Date Archives September 2012

No, I Won’t Drop Everything

I know that every day I’m competing for business; but I also know the value of choosing the clients I serve.

<slight rant>

I don’t get it.

I got a call recently – a blind call – from someone who wanted to see a house (not one of my listings as all Charlottesville houses for sale show up on my site). She’d been looking online, driving by a few houses, calling listing agents, wasn’t from the Charlottesville area, nor did she have familiarity with the area or the market – and she wanted to see if I could find a house that suited them and see it. Right now.

Driving around the Charlottesville area looking for homes you’ve seen on the inter webs with no reasonable context whatsoever is, politely, not the most efficient use of one’s time. Context matters.

This isn’t how professionals work; I have no doubt that many, many real estate agents do jump when someone calls and wants to see a house (and that’s just not a safe practice). I choose not to do that. Time is valuable; efficient use of time is more valuable. Dropping everything is not fair to those clients who have chosen to work with me who depend on me.

The best part was this question:

“Do you work with a contract with your buyers?”

Yes. Yes I do … here’s why.

And the speed with which she sought to end the call was impressive.

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Are We Looking at the Bottom of the Charlottesville Real Estate Market?


I’ve said for years that we won’t know whether the Charlottesville real estate market has hit bottom until we have 12-18 months of hindsight. We’re seeing signs – somewhat consistent signs that we might be scraping the bottom of the real estate market – and likely will for the next few years, in my opinion.

This note from a client says it well –

“Just a little story I thought you might be interested in knowing. My neighbor at — recently put his house up for sale. It was on the market a little over a week I think and is now under contract. He bought at the height of the market for 325k and I believe he accepted an offer for 320K. His house is assessed at 185K and is half the size of my place next door. I don’t know what the bottom looks like, but I am thinking it looks a lot like this. Charlottesville is indeed a different place.”

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Could Charlottesville Become a High(er)-Tech City?

Just wondering … as the trend of people, including younger people who don’t want cars moving to cities …

The WSJ lays out some of the reasons that tech companies are locating in cities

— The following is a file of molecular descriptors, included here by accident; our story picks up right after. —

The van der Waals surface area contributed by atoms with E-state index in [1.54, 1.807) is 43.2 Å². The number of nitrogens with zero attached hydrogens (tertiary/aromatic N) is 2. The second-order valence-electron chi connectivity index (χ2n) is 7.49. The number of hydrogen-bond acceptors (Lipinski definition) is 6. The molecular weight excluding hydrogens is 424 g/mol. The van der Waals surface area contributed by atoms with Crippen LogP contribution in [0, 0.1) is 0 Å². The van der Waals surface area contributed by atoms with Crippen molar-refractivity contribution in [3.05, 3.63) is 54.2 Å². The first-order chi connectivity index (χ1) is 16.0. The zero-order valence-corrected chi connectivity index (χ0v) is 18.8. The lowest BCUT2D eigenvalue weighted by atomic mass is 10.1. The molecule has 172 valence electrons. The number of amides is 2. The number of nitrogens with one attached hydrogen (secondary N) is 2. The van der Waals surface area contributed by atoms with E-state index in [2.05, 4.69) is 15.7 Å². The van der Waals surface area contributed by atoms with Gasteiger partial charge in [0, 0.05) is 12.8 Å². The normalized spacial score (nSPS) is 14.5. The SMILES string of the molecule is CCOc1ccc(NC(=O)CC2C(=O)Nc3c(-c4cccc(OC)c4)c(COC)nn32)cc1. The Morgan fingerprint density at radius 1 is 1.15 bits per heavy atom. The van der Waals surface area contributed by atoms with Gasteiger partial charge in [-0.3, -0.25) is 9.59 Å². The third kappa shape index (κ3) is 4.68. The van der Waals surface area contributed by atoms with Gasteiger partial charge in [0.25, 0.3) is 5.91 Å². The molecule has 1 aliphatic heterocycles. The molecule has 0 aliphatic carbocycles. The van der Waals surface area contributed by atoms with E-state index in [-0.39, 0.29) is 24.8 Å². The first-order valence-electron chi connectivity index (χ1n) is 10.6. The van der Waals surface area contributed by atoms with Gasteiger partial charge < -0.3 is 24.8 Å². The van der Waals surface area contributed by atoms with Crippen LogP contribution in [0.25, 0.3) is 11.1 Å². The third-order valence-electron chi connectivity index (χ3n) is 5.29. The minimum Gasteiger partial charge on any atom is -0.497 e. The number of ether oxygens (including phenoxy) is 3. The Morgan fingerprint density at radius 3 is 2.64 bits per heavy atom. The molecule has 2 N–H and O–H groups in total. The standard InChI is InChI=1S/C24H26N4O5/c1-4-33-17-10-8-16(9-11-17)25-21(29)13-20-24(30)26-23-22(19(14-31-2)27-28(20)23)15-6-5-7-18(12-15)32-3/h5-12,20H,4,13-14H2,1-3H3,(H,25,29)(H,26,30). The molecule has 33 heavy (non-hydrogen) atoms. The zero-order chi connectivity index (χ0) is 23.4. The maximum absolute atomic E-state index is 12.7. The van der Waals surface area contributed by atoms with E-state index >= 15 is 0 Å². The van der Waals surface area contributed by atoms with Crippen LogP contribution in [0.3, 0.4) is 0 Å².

Still, escaping sprawl is only part of the explanation. There are also the distinct lifestyle advantages of setting up shop in the hurly-burly of real urban districts. Compared with previous generations, today’s younger techies are less interested in owning cars and big houses. They prefer to live in central locations, where they can rent an apartment and use transit or walk or bike to work, and where there are plenty of nearby options for socializing during nonwork hours.

“It’s not that young people wanted to live in Mountain View in the past,” Mr. Suster blogged. “In fact, so many did not that companies like Google & Yahoo had free buses with Wi-Fi from San Francisco to their Palo Alto and Sunnyvale headquarters.”

In light of several Charlottesville companies being noted on the Inc 500 and 5000, notably Willow Tree Apps, SNL, Search Mojo and Silverchair,

The Daily Progress wonders the same thing while identifying some of the challenges Charlottesville faces:

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UVA’s Firing Range near Glenmore – Balancing Growth with Long-Term Firing Range

UVA has had a firing range for a long, long time. Residents of the Glenmore neighborhood don’t like listening to it, so they’ve asked UVA for either a quieter range or for it to be moved. UVA, being state-owned, “is not required to seek permission from the county for construction on land it owns.”

Enter stalemate.

And yet –

A question came to me that I’ve been wondering for months –

Has this matter hurt Glenmore house prices yet?

I must say I wouldn’t dream of moving there after learning about this problem.

And this, readers, is why it is absolutely critical for buyers to do their own research on homes and neighborhoods and surroundings; real estate agents (I am one, but I do my absolute best to educate my clients about such matters) are not obligated to discuss/disclose matters outside the four corners of the subject property.

UVa’s in a tough spot – they’ve been there for many decades, while Glenmore has existed since the early ’90s, yet it seems that the recent “improvements” amplified the sound.

Compromise: why don’t UVa and Glenmore split the cost to implement the necessary solution?

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